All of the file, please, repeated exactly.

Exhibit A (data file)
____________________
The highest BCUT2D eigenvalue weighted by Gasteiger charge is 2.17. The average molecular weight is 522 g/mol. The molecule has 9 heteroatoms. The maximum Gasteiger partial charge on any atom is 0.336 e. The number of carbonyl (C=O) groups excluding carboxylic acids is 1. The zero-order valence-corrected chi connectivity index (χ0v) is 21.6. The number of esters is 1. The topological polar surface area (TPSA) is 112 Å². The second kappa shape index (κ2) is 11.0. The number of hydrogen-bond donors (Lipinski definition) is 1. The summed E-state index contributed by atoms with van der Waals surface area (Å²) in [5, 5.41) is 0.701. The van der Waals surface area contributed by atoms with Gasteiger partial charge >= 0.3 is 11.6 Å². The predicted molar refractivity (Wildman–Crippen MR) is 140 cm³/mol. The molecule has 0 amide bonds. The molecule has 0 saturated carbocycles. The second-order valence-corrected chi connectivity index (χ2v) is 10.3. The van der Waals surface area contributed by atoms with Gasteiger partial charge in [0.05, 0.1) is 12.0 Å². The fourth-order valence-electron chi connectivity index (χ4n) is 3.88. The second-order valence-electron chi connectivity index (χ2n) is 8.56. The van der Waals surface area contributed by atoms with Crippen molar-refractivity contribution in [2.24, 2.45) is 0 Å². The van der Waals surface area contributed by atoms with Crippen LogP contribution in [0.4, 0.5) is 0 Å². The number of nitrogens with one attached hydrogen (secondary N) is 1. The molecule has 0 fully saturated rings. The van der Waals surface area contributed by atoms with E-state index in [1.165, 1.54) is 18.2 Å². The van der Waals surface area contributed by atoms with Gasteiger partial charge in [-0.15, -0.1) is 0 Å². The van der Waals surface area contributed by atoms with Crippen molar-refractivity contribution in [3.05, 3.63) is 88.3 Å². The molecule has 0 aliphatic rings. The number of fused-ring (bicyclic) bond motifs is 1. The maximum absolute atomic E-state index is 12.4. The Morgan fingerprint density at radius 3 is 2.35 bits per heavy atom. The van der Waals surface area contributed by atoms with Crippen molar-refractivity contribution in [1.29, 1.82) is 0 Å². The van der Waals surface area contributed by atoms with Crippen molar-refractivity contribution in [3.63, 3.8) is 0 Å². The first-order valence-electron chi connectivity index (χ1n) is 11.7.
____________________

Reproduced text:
The highest BCUT2D eigenvalue weighted by Gasteiger charge is 2.17. The average molecular weight is 522 g/mol. The molecule has 9 heteroatoms. The maximum Gasteiger partial charge on any atom is 0.336 e. The number of carbonyl (C=O) groups excluding carboxylic acids is 1. The zero-order valence-corrected chi connectivity index (χ0v) is 21.6. The number of esters is 1. The topological polar surface area (TPSA) is 112 Å². The second kappa shape index (κ2) is 11.0. The number of hydrogen-bond donors (Lipinski definition) is 1. The summed E-state index contributed by atoms with van der Waals surface area (Å²) in [5, 5.41) is 0.701. The van der Waals surface area contributed by atoms with Gasteiger partial charge >= 0.3 is 11.6 Å². The predicted molar refractivity (Wildman–Crippen MR) is 140 cm³/mol. The molecule has 0 amide bonds. The molecule has 0 saturated carbocycles. The second-order valence-corrected chi connectivity index (χ2v) is 10.3. The van der Waals surface area contributed by atoms with Gasteiger partial charge in [0.05, 0.1) is 12.0 Å². The fourth-order valence-electron chi connectivity index (χ4n) is 3.88. The second-order valence-electron chi connectivity index (χ2n) is 8.56. The van der Waals surface area contributed by atoms with Crippen molar-refractivity contribution in [2.24, 2.45) is 0 Å². The van der Waals surface area contributed by atoms with Crippen LogP contribution in [0.4, 0.5) is 0 Å². The number of nitrogens with one attached hydrogen (secondary N) is 1. The molecule has 0 fully saturated rings. The van der Waals surface area contributed by atoms with E-state index in [1.165, 1.54) is 18.2 Å². The van der Waals surface area contributed by atoms with Gasteiger partial charge in [-0.15, -0.1) is 0 Å². The van der Waals surface area contributed by atoms with Crippen molar-refractivity contribution in [3.05, 3.63) is 88.3 Å². The molecule has 0 aliphatic rings. The number of fused-ring (bicyclic) bond motifs is 1. The maximum absolute atomic E-state index is 12.4. The Morgan fingerprint density at radius 3 is 2.35 bits per heavy atom. The van der Waals surface area contributed by atoms with Crippen molar-refractivity contribution in [1.29, 1.82) is 0 Å². The van der Waals surface area contributed by atoms with Crippen molar-refractivity contribution in [3.63, 3.8) is 0 Å². The first-order valence-electron chi connectivity index (χ1n) is 11.7.